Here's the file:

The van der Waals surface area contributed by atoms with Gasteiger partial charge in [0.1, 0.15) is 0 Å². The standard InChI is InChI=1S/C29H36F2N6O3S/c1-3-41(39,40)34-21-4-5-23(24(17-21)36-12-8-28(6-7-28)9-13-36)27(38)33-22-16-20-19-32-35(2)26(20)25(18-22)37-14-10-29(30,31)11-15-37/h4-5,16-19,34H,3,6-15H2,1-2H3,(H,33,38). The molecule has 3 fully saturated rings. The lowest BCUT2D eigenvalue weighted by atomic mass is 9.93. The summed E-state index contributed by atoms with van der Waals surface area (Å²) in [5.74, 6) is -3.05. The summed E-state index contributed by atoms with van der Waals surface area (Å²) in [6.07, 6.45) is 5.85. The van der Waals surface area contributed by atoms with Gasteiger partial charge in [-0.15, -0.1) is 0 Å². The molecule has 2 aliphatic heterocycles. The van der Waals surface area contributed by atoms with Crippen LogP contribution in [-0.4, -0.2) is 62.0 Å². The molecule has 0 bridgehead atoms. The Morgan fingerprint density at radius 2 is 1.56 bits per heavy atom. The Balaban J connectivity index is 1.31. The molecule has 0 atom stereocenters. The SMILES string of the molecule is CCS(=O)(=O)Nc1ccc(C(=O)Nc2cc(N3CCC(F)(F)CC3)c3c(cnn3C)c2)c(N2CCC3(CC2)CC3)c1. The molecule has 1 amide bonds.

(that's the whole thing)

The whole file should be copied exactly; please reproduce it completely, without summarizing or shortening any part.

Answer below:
The van der Waals surface area contributed by atoms with Gasteiger partial charge in [0.1, 0.15) is 0 Å². The standard InChI is InChI=1S/C29H36F2N6O3S/c1-3-41(39,40)34-21-4-5-23(24(17-21)36-12-8-28(6-7-28)9-13-36)27(38)33-22-16-20-19-32-35(2)26(20)25(18-22)37-14-10-29(30,31)11-15-37/h4-5,16-19,34H,3,6-15H2,1-2H3,(H,33,38). The molecule has 3 fully saturated rings. The lowest BCUT2D eigenvalue weighted by atomic mass is 9.93. The summed E-state index contributed by atoms with van der Waals surface area (Å²) in [5.74, 6) is -3.05. The summed E-state index contributed by atoms with van der Waals surface area (Å²) in [6.07, 6.45) is 5.85. The van der Waals surface area contributed by atoms with Gasteiger partial charge in [-0.15, -0.1) is 0 Å². The molecule has 2 aliphatic heterocycles. The van der Waals surface area contributed by atoms with Crippen LogP contribution in [-0.4, -0.2) is 62.0 Å². The molecule has 0 bridgehead atoms. The Morgan fingerprint density at radius 2 is 1.56 bits per heavy atom. The Balaban J connectivity index is 1.31. The molecule has 0 atom stereocenters. The SMILES string of the molecule is CCS(=O)(=O)Nc1ccc(C(=O)Nc2cc(N3CCC(F)(F)CC3)c3c(cnn3C)c2)c(N2CCC3(CC2)CC3)c1. The molecule has 1 amide bonds.